Pele Green Energy has won R2.5 billion in funding from lenders, including Nedbank, to help it build renewable power plants, including one ordered by Anglo American Platinum.
The other creditors include Norfund AS and the Industrial Development Corp., development finance institutions owned by the governments of Norway and South Africa, respectively, said Gqi Raoleka, Pele’s managing director. Nedbank will provide R1 billion, the IDC R829 million and Norfund R658 million.
The funding, 80% of which will be used for constructing new renewable energy plants, comes as the Johannesburg-based company pushes forward with plans to develop 2,000 MW of generation capacity.
“This facility is shoring up our capital base, although we already know that a second round or an equity raise has to follow in the next year or so,” Raoleka said.
The loan includes a preference share clause that will allow the lenders to benefit if Pele Green increases in value.
Pele and other renewable energy plant developers are capitalizing on a drive by companies in South Africa to source their own power as the state power utility, Eskom, subjects the nation to regular power cuts.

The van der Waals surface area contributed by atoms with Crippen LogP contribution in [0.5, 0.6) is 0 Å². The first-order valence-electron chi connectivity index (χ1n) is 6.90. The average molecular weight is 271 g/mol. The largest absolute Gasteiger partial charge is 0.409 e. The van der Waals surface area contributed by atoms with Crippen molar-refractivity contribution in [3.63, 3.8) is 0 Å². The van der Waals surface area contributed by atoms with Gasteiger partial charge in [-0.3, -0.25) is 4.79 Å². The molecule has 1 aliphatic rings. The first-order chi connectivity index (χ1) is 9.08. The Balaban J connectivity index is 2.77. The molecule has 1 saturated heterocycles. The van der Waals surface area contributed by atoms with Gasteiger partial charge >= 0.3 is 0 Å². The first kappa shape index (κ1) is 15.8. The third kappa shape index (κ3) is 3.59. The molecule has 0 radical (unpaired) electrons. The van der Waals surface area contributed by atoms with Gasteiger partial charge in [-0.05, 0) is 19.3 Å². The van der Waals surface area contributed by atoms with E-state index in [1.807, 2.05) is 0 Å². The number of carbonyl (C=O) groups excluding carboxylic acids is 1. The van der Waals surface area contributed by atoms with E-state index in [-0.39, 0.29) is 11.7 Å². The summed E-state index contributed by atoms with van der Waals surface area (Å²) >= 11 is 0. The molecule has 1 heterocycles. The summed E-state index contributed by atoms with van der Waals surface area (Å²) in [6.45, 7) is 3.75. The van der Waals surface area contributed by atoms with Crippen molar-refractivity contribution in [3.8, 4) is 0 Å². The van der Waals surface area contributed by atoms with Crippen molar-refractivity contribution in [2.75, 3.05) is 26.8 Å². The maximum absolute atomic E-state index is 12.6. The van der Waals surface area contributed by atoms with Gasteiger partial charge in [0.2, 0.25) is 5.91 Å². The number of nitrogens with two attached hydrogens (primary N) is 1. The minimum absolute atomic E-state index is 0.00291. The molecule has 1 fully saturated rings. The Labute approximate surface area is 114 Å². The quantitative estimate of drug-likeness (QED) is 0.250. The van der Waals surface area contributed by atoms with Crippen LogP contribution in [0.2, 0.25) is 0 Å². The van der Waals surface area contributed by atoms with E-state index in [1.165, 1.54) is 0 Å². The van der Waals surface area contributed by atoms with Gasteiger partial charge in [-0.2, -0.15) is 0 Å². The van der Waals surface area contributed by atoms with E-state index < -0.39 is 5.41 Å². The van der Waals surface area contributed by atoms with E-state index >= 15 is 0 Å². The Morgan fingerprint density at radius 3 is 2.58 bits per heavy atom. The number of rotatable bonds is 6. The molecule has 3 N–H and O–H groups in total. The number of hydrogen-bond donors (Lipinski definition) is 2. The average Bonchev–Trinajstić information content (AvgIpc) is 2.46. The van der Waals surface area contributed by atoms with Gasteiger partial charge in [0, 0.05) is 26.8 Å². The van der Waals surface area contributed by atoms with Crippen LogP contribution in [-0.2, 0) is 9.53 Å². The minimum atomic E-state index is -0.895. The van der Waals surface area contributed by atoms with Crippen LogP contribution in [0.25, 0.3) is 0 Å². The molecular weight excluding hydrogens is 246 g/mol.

The government this week issued a request for private companies to build 5 gigawatts of new solar and wind power-generation projects
About 80% of the projects Pele plans to develop are for the private sector, with the rest being through bids in government-run auctions to supply the national grid.
The 100 MW solar power plant it’s developing for Anglo Platinum is one of the first the company will complete for a private client.
“As we grow we will take more majority ownership of projects,” said Matthew Wainwright, Pele’s chief financial officer, in the same interview.
Next year it plans to complete financial arrangements to build 200 MW of generation capacity for an international mining company, he said.
The company won the right to develop 150 megawatts of solar power in a government auction for supply to the national grid in November and plans to partake in further bidding rounds for solar, wind and battery storage plants.
“The plan is to own and operate five gigawatts of renewable energy projects by 2027,” said Raoleka.